Tess Posner inspires and trains diverse AI talent

By Bill Reeve | Staff Writer | Product Inclusion

Tess Posner is the CEO of AI4ALL, a nonprofit dedicated to increasing diversity and inclusion in artificial intelligence. AI4ALL offers AI education and mentorship programs to increase AI access, exposure, and career opportunities for underrepresented populations.

Tess holds a master's degree from Columbia University in social enterprise administration and a bachelor’s degree from St. John’s College. She has dedicated her career to cultivating talent. Previously, Tess managed programs in New York City’s Impact Coalition that taught competitive debate as a literacy and empowerment tool in underserved public schools. She then ran education and employment programs at First Place for Youth, a non-profit addressing the lack of affordable housing and resources for former foster kids, and then proceeded to become managing director of Samaschool, a non-profit focused on preparing low-income people to succeed in the digital economy. Before joining AI4ALL, Tess served as the managing director of TechHire (part of Opportunity@Work), an initiative launched by the White House to help underrepresented Americans start careers in the technology industry in more than seventy urban and rural communities.

We met up with Tess to learn how she applies her background to her work, and asked her some questions from the PAIR Questionnaire: a set of discussion prompts compiled by Google’s People + AI Research (PAIR) team to understand how worldwide thought leaders would make relationships between people and AI more productive, engaging, and fair. (All opinions are those of Tess Posner.)

What key experience most shaped your career and life focus?

I grew up near Boston, Massachusetts, and when I was in high school, I traveled to El Salvador to build houses with Habitat for Humanity. It was a relief effort after a pretty devastating earthquake. I was deeply moved by the lack of opportunity available to the families whose homes we were rebuilding.

I realized that simply because you were born in a different zip code, you might not have access to clean water, or education, or healthcare. It seemed deeply unfair.

Having that experience as a young person opened up my world view. My experiences since then have proven that talent and potential are equally distributed, but opportunity is not. From that point on, I have been passionate about creating impactful and scalable initiatives to give people everywhere the opportunity to live up to their full potential and thrive in today's world.

How might we make it easier for more people to build machine learning systems?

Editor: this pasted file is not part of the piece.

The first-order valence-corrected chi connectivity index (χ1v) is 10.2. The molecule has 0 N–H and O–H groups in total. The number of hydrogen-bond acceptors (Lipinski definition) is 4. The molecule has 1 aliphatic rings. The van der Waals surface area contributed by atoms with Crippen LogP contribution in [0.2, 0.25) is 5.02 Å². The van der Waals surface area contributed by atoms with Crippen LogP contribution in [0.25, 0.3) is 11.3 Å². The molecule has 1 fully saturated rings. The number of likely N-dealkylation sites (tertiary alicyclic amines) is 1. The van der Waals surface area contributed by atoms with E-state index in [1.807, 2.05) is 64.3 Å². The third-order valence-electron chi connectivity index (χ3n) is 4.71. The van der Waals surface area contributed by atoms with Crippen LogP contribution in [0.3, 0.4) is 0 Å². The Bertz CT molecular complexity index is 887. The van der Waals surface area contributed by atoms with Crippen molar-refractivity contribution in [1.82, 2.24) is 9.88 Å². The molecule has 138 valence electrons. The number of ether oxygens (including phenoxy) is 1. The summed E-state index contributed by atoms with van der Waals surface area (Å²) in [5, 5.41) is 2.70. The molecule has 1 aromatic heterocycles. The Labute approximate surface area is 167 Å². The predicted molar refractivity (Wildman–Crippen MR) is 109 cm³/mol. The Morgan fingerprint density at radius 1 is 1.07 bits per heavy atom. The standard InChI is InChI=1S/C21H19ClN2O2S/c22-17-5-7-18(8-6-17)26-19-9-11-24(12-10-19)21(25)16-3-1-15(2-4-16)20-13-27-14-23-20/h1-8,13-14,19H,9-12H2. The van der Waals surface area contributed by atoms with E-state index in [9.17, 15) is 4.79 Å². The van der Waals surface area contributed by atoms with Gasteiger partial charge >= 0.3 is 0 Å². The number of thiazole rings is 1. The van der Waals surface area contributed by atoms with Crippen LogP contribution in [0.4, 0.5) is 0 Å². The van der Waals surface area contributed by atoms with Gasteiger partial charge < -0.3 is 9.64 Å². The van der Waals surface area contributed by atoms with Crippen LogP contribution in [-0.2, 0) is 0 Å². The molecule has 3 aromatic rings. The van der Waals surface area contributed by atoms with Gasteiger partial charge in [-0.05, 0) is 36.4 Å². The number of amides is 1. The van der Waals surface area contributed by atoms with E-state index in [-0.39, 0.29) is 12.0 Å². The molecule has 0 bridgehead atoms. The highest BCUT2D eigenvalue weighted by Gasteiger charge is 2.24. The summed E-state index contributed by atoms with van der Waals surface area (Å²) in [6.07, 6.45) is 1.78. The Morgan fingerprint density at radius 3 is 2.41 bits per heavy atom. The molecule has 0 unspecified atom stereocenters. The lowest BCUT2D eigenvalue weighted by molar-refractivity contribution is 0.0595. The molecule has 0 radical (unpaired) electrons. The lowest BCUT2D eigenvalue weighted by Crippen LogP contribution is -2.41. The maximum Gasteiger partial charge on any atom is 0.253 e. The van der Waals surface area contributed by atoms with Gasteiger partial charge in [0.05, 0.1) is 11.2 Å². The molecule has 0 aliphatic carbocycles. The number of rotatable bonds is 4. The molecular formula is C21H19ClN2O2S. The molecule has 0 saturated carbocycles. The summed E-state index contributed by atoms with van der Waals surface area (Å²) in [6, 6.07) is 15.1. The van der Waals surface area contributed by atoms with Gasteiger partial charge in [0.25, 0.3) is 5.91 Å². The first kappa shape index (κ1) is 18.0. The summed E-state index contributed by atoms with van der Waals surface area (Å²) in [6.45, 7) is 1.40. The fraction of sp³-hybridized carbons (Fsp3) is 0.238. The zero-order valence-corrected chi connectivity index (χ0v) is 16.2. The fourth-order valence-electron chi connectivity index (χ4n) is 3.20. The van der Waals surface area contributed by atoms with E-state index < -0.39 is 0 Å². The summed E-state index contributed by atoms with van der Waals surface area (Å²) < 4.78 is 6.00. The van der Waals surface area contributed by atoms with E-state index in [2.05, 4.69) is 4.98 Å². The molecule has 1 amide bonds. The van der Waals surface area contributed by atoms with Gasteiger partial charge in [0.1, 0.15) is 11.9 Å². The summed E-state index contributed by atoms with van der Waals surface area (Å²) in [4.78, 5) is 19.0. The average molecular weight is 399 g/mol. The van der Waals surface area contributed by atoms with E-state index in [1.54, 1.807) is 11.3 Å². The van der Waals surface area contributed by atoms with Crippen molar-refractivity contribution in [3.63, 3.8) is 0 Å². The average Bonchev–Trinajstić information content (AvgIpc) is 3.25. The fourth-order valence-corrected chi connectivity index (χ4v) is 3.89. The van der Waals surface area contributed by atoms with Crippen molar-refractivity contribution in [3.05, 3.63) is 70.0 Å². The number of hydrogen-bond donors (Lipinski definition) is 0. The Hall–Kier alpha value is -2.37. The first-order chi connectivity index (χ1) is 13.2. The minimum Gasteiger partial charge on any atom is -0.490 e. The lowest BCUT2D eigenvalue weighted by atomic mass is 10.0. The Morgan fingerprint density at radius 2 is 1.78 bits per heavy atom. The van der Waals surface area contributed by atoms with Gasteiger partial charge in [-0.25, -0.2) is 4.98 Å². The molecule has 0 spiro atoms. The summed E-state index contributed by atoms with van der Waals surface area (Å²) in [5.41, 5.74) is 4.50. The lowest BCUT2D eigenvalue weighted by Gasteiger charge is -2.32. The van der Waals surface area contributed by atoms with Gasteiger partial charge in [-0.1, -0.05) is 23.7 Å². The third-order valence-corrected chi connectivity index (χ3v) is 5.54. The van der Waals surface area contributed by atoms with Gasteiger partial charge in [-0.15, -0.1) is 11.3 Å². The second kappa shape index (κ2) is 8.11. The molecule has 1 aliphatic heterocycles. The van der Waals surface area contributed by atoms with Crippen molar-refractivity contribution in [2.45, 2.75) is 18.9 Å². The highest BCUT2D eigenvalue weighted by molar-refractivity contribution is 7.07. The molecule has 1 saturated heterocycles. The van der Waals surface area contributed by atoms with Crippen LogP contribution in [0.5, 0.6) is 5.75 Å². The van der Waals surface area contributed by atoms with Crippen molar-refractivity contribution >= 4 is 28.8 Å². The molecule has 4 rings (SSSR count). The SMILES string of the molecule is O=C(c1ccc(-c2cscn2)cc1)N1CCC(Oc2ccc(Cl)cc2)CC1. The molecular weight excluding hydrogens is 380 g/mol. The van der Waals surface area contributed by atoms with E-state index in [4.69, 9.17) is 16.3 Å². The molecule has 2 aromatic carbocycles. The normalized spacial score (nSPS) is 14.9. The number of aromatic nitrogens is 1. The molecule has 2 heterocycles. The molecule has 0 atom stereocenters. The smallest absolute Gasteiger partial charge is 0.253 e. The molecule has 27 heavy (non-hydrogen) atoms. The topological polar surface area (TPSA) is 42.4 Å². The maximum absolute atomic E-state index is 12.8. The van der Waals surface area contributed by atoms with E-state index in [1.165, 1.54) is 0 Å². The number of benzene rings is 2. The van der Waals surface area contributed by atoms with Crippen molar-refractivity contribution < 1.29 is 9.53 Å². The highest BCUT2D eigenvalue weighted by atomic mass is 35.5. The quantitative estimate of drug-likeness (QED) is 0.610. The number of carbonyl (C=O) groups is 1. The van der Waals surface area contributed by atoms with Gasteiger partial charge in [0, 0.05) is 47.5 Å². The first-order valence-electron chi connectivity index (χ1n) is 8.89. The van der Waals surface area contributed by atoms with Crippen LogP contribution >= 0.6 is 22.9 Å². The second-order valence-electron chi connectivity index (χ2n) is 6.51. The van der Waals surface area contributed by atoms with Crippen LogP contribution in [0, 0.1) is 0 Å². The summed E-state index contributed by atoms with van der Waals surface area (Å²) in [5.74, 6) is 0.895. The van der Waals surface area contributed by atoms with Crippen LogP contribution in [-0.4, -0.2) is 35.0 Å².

AI is more accessible than people think. The general perception is that machine learning and AI are very exclusive and to work with them you need an advanced degree. However, at AI4ALL, we run education programs for high school students that enable them to start working on machine learning and AI projects after just a few weeks of skill building.

Recently, I attended the first graduation of one of our new education programs with Simon Fraser University in Canada. Within a couple of weeks at our summer camp, high school students were able to build amazing projects. I watched our students present final projects that included everything from using AI to detect fake news to using AI to better predict the path of the flu.

I think we are dispelling the myths that AI is exclusive, or that you need an advanced degree to get started with AI or machine learning.

How can AI aid and augment professionals in their jobs?

We see a lot of narrative about humans being replaced by AI, but I feel that we can be designing AI that complements humans and focuses on increasing positive outcomes and opportunities for people.

AI can amplify a person’s existing capabilities by tapping into large amounts of real-time data that a human could not process. AI can help us make better and more timely decisions.

One example is the mechanical design software Autodesk’s Project Dreamcatcher. The Dreamcatcher AI iterates through a range of possible designs to help the human designer produce something more innovative. The task of creating a number of iterations is given to the machine, while the creative work remains with the human.

Another example is customer service, where some repetitive queries are handled by a machine, and humans are reserved for problem solving and driving a better customer experience.